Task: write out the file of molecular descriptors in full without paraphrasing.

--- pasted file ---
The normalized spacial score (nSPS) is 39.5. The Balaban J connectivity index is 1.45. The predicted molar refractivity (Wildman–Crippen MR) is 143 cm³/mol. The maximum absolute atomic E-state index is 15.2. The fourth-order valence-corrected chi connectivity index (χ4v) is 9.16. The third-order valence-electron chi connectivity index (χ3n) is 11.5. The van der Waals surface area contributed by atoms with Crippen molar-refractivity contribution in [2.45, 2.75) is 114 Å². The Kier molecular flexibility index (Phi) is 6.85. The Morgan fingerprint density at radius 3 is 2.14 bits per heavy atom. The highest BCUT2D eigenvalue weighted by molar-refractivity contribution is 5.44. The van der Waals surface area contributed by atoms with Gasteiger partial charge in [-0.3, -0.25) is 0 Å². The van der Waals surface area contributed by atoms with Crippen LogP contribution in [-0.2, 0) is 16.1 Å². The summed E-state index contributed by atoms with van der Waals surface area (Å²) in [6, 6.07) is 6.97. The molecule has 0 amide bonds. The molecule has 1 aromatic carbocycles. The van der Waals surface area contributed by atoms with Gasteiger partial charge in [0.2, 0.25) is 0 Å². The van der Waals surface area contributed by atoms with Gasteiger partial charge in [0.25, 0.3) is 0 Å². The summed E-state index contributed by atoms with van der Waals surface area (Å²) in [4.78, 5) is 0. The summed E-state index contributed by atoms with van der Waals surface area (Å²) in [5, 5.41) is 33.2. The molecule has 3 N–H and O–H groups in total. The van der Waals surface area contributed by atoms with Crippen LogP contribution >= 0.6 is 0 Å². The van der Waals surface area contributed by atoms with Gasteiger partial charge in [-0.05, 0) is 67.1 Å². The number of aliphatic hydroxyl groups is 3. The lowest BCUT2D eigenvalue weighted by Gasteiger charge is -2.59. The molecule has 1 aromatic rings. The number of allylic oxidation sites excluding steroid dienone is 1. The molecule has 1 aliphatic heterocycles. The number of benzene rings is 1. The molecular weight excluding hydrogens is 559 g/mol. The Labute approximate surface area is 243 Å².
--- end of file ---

The normalized spacial score (nSPS) is 39.5. The Balaban J connectivity index is 1.45. The predicted molar refractivity (Wildman–Crippen MR) is 143 cm³/mol. The maximum absolute atomic E-state index is 15.2. The fourth-order valence-corrected chi connectivity index (χ4v) is 9.16. The third-order valence-electron chi connectivity index (χ3n) is 11.5. The van der Waals surface area contributed by atoms with Crippen molar-refractivity contribution in [2.45, 2.75) is 114 Å². The Kier molecular flexibility index (Phi) is 6.85. The Morgan fingerprint density at radius 3 is 2.14 bits per heavy atom. The highest BCUT2D eigenvalue weighted by molar-refractivity contribution is 5.44. The van der Waals surface area contributed by atoms with Gasteiger partial charge in [-0.3, -0.25) is 0 Å². The van der Waals surface area contributed by atoms with Crippen LogP contribution in [-0.2, 0) is 16.1 Å². The summed E-state index contributed by atoms with van der Waals surface area (Å²) in [6, 6.07) is 6.97. The molecule has 0 amide bonds. The molecule has 1 aromatic carbocycles. The van der Waals surface area contributed by atoms with Gasteiger partial charge in [0.2, 0.25) is 0 Å². The van der Waals surface area contributed by atoms with Gasteiger partial charge in [0.25, 0.3) is 0 Å². The summed E-state index contributed by atoms with van der Waals surface area (Å²) in [4.78, 5) is 0. The summed E-state index contributed by atoms with van der Waals surface area (Å²) in [5, 5.41) is 33.2. The molecule has 3 N–H and O–H groups in total. The van der Waals surface area contributed by atoms with Crippen LogP contribution >= 0.6 is 0 Å². The van der Waals surface area contributed by atoms with Gasteiger partial charge in [-0.05, 0) is 67.1 Å². The number of aliphatic hydroxyl groups is 3. The lowest BCUT2D eigenvalue weighted by Gasteiger charge is -2.59. The molecule has 1 aromatic rings. The number of allylic oxidation sites excluding steroid dienone is 1. The molecule has 1 aliphatic heterocycles. The number of benzene rings is 1. The molecular weight excluding hydrogens is 559 g/mol. The Labute approximate surface area is 243 Å².